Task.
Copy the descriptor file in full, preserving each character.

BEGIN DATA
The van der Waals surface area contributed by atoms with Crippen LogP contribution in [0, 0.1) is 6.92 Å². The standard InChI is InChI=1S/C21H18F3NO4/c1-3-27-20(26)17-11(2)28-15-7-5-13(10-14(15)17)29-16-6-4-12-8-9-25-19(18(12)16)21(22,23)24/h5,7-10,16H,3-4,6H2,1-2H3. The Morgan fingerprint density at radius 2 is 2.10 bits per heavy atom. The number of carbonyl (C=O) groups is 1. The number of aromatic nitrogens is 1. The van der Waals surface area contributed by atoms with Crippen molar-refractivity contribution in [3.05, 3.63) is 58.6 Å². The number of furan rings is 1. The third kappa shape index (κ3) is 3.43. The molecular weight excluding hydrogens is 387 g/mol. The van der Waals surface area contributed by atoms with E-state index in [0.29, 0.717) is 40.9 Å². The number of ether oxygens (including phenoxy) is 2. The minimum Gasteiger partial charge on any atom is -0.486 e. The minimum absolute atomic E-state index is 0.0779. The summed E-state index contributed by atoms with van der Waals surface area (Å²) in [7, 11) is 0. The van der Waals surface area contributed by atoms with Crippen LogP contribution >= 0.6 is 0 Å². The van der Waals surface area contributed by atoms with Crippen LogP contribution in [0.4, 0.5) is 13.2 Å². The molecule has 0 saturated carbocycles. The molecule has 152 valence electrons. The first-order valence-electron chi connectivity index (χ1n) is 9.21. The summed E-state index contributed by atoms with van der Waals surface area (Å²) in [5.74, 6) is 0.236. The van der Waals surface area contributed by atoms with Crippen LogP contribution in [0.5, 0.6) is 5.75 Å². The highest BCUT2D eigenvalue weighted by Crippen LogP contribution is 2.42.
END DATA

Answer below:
The van der Waals surface area contributed by atoms with Crippen LogP contribution in [0, 0.1) is 6.92 Å². The standard InChI is InChI=1S/C21H18F3NO4/c1-3-27-20(26)17-11(2)28-15-7-5-13(10-14(15)17)29-16-6-4-12-8-9-25-19(18(12)16)21(22,23)24/h5,7-10,16H,3-4,6H2,1-2H3. The Morgan fingerprint density at radius 2 is 2.10 bits per heavy atom. The number of carbonyl (C=O) groups is 1. The number of aromatic nitrogens is 1. The van der Waals surface area contributed by atoms with Crippen molar-refractivity contribution in [3.05, 3.63) is 58.6 Å². The number of furan rings is 1. The third kappa shape index (κ3) is 3.43. The molecular weight excluding hydrogens is 387 g/mol. The van der Waals surface area contributed by atoms with E-state index in [0.29, 0.717) is 40.9 Å². The number of ether oxygens (including phenoxy) is 2. The minimum Gasteiger partial charge on any atom is -0.486 e. The minimum absolute atomic E-state index is 0.0779. The summed E-state index contributed by atoms with van der Waals surface area (Å²) in [7, 11) is 0. The van der Waals surface area contributed by atoms with Crippen LogP contribution >= 0.6 is 0 Å². The van der Waals surface area contributed by atoms with Crippen LogP contribution in [0.4, 0.5) is 13.2 Å². The molecule has 0 saturated carbocycles. The molecule has 152 valence electrons. The first-order valence-electron chi connectivity index (χ1n) is 9.21. The summed E-state index contributed by atoms with van der Waals surface area (Å²) in [5.74, 6) is 0.236. The van der Waals surface area contributed by atoms with Crippen LogP contribution in [0.5, 0.6) is 5.75 Å². The highest BCUT2D eigenvalue weighted by Crippen LogP contribution is 2.42.